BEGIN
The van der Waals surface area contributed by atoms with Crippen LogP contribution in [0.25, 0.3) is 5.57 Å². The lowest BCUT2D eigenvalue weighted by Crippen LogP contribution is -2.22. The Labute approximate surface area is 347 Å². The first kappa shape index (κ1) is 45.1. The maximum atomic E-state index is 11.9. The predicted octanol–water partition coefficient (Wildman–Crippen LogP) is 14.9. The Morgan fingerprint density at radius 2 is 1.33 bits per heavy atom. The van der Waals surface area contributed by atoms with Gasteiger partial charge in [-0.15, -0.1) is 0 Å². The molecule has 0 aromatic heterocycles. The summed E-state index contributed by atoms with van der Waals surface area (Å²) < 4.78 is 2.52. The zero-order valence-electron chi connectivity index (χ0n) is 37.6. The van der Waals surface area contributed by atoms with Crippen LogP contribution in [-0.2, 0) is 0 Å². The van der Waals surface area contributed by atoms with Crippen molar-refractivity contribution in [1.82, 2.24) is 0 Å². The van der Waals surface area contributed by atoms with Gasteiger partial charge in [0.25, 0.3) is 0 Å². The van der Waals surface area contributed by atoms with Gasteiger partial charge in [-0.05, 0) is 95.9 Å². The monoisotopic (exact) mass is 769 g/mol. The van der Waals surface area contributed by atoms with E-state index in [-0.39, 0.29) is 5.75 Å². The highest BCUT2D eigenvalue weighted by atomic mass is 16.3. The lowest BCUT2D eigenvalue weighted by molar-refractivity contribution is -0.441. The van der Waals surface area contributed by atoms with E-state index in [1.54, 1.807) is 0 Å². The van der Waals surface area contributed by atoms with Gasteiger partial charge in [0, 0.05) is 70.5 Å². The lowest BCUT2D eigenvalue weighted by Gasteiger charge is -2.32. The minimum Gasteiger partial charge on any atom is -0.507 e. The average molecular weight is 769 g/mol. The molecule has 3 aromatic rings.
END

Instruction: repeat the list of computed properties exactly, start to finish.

The van der Waals surface area contributed by atoms with Crippen LogP contribution in [0.25, 0.3) is 5.57 Å². The lowest BCUT2D eigenvalue weighted by Crippen LogP contribution is -2.22. The Labute approximate surface area is 347 Å². The first kappa shape index (κ1) is 45.1. The maximum atomic E-state index is 11.9. The predicted octanol–water partition coefficient (Wildman–Crippen LogP) is 14.9. The Morgan fingerprint density at radius 2 is 1.33 bits per heavy atom. The van der Waals surface area contributed by atoms with Gasteiger partial charge in [-0.15, -0.1) is 0 Å². The molecule has 0 aromatic heterocycles. The summed E-state index contributed by atoms with van der Waals surface area (Å²) < 4.78 is 2.52. The zero-order valence-electron chi connectivity index (χ0n) is 37.6. The van der Waals surface area contributed by atoms with Crippen LogP contribution in [-0.2, 0) is 0 Å². The van der Waals surface area contributed by atoms with Crippen molar-refractivity contribution in [1.82, 2.24) is 0 Å². The van der Waals surface area contributed by atoms with Gasteiger partial charge in [0.25, 0.3) is 0 Å². The van der Waals surface area contributed by atoms with Gasteiger partial charge in [-0.05, 0) is 95.9 Å². The monoisotopic (exact) mass is 769 g/mol. The van der Waals surface area contributed by atoms with E-state index in [-0.39, 0.29) is 5.75 Å². The highest BCUT2D eigenvalue weighted by atomic mass is 16.3. The lowest BCUT2D eigenvalue weighted by molar-refractivity contribution is -0.441. The van der Waals surface area contributed by atoms with E-state index in [1.54, 1.807) is 0 Å². The van der Waals surface area contributed by atoms with Gasteiger partial charge in [0, 0.05) is 70.5 Å². The lowest BCUT2D eigenvalue weighted by Gasteiger charge is -2.32. The minimum Gasteiger partial charge on any atom is -0.507 e. The average molecular weight is 769 g/mol. The molecule has 3 aromatic rings.